TAB 2 Recommendations Regarding the Safety and Effectiveness of Hydrocortisone, Advance Notice of Proposed Rulemaking (44 FR 69768 at 69813 - 69824) 1979.
The Advisory Review Panel on OTC Topical Analgesic, Antirheumatic, Otic, Burn, and Sunburn Prevention and Treatment Drug Products (the Topical Analgesics Panel) met from 1972 to 1978 to evaluate the safety and effectiveness of active ingredients in OTC external analgesic drug products. One of the active ingredients reviewed was hydrocortisone (hydrocortisone acetate). Attached is the Topical Analgesics Panel’s review of hydrocortisone (published in volume 44 of the Federal Register, December 1979). The panel recommended that hydrocortisone be generally recognized as safe and effective as an OTC antipruritic active ingredient.
TAB 3 FDA Concurrence with the Recommendation of the Topical Analgesics Panel, Tentative Final Monograph (48 FR 5852 at 5865 - 5869), 1983.
FDA agreed with the Topical Analgesics (Advisory Review) Panel recommendation that hydrocortisone and hydrocortisone acetate be considered safe and effective as OTC antipruritic active ingredients. Both the panel and FDA classified hydrocortisone and hydrocortisone acetate as Category I (safe and effective) active ingredients. Attached is an excerpt from volume 48 of the Federal Register which summarizes FDA’s position with respect to the Topical Analgesics Panel’s recommendations. The excerpt includes Part 348 of the Code of Federal Regulations listing hydrocortisone and hydrocortisone acetate, 0.25 to 0.5 percent, as active ingredients (21 CFR 348.10(d)(1) and (d)(2)) and defining appropriate labeling (21 CFR 348.50).
TAB 4 FDA Recognition that Hydrocortisone is Safe and Effective as an OTC Antipruritic Active Ingredient at Concentrations up to 1.0 Percent, Amendment of Tentative Final Monograph (55 FR 6932), 1990.
In response to a citizen petition, FDA agreed that hydrocortisone can be considered safe an effective as an OTC antipruritic active ingredient at concentrations greater than 0.5 percent up to a maximum of 1.0 percent. FDA’s reasoning and conclusions were published in volume 55 of the Federal Register. This publication dealt exclusively with the safety and effectiveness of hydrocortisone and is attached in its entirety.
TAB 5 Munro, D.D. and D.C. Clift, “Pituitary adrenal function after prolonged use of topical corticosteroids,” British Journal of Dermatology, 88:381- 385, 1973.
Clinical study referred to by Advisory Review Panel in considering the safety of hydrocortisone as an antipruritic. 40 patients with chronic skin disease (eczema, psoriasis) were treated with topically applied corticosteroids including 1.0 percent hydrocortisone for periods ranging from less than 10 to over 100 months. Hypothalamic-pituitary-adrenal axis function was measured by evaluating response to insulin stress.
TAB 6 Munro, D.D., “The effect of percutaneously absorbed steroids on hypothalamic –pituitary-adrenal function after intensive use in in-patients” British Journel of Dermatology 94:67-76:1976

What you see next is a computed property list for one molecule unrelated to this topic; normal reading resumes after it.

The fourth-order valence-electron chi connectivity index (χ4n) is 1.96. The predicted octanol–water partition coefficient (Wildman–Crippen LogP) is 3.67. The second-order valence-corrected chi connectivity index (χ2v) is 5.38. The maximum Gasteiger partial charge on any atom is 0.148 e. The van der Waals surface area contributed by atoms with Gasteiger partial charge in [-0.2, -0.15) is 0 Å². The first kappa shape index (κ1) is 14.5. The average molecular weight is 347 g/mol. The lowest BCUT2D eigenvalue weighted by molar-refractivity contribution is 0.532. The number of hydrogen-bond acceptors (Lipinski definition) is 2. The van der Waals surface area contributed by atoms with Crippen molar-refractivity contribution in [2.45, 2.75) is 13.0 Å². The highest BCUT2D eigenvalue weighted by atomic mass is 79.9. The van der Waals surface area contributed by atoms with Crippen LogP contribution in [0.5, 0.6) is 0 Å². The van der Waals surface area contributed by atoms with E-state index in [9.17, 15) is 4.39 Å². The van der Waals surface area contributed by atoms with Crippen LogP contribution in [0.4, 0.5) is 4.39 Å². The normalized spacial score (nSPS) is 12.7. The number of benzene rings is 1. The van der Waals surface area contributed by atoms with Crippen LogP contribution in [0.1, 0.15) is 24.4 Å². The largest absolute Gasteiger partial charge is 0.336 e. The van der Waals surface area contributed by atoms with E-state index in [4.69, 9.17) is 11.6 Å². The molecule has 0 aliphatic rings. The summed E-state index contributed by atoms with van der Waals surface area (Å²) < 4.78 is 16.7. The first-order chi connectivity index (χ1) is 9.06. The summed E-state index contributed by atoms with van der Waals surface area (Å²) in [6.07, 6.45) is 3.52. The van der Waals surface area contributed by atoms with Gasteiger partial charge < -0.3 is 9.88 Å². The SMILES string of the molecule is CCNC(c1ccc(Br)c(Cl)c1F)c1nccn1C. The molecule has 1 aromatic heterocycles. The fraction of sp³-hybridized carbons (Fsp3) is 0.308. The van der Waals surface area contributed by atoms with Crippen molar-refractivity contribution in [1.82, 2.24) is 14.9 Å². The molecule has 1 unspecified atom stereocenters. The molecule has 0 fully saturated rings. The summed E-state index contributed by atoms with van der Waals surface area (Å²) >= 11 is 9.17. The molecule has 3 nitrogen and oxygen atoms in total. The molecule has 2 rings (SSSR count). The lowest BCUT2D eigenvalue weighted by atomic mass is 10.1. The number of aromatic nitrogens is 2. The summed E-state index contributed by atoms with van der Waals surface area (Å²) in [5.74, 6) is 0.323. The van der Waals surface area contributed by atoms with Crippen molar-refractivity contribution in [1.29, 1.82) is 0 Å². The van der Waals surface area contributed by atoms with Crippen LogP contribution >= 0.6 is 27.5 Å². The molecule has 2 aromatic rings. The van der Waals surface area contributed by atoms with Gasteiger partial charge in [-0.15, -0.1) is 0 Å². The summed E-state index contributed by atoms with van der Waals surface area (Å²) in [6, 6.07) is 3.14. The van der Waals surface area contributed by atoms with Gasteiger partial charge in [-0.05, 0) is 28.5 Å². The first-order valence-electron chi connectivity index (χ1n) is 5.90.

This is a study in HPA axis suppression in adults and children comparing betamethasone valerate, 0.1% ointment and hydrocortisone acetate, 1% ointment.
TAB 7 Cooper, M.S. and
P.M. Stewart, “Corticosteroid Insufficiency In Acutely Ill Patients,”
Review article describing activity of the hypothalamic-pituitary-adrenal (HPA) axis operating normally and when suppressed (as may occur in acute illness).
TAB 8 Hanley, J.A., and A. Lippman-Hand, “If Nothing Goes Wrong, Is Everything All Right? Interpreting Zero Numerators,” Journal of American Medical Association, 249:1743-1745, 1983.
TAB 9 Ellison ,J.A., L. Patel, D.W. Ray, and P.E. Clayton, “Hypothalamic-Pituitary-Adrenal Function and Glucocorticoid Sensitivity in Atopic Dermatitis,” Pediatrics 105:794-799, 2000.
Study of hypothalamic-pituitary-adrenal axis function in 35 pediatric patients with atopic dermatitis. Seven patients were treated with mildly potent dermatologic corticosteroids; 17 patients were treated with moderately potent corticosteroids, and 4 were treated with potent/very potent corticosteroids.
TAB 10 Seth, A. and A. Aggarwal, “Monitoring Adverse Reactions to Steroid Therapy in Children,” Indian Pediatrics 41:349-357, 2004.
Review article describing the adverse consequences of long term steroid use in children.
A discussion about cosyntropin stimulation testing for evaluation of adrenal insufficiency
TAB 12 Table: Relative Glucocorticoid And Mineralocorticoid Potency Of Natural Corticosteroids And Some Synthetic Analogs In Clinical Use, from: Berne, R.M. and M.N. Levy (eds.), “Physiology,” The C.V. Mosby Company, St. Louis, p. 1046, 1983.
This table shows the relative glucocorticoid and mineralocorticoid potencies of some commonly used corticosteroids.
TAB 13 Table: Relative Potencies and Equivalent Doses of Representative Corticosteroids, from: Hardman, J.G., A.G. Gilman, and L.E. Limbird (eds.), Goodman and Gilman’s The Pharmacological Basis of Therapeutics, 9th ed., McGraw-Hill, New York, p. 1466, 1996.
This table shows that anti-inflammatory and sodium retention potencies do not necessarily correlate for different commonly used corticosteroids.
TAB 14 Abstracts of case studies - long term treatment with topical corticosteroids
TAB 15 Picado, C. and M. Luengo, “Corticosteroid-Induced Bone Loss. Prevention and Management,” Drug Safety 15:347-359, 1996.
A review article discussing osteoporosis as an adverse effect of long term treatment with corticosteroids.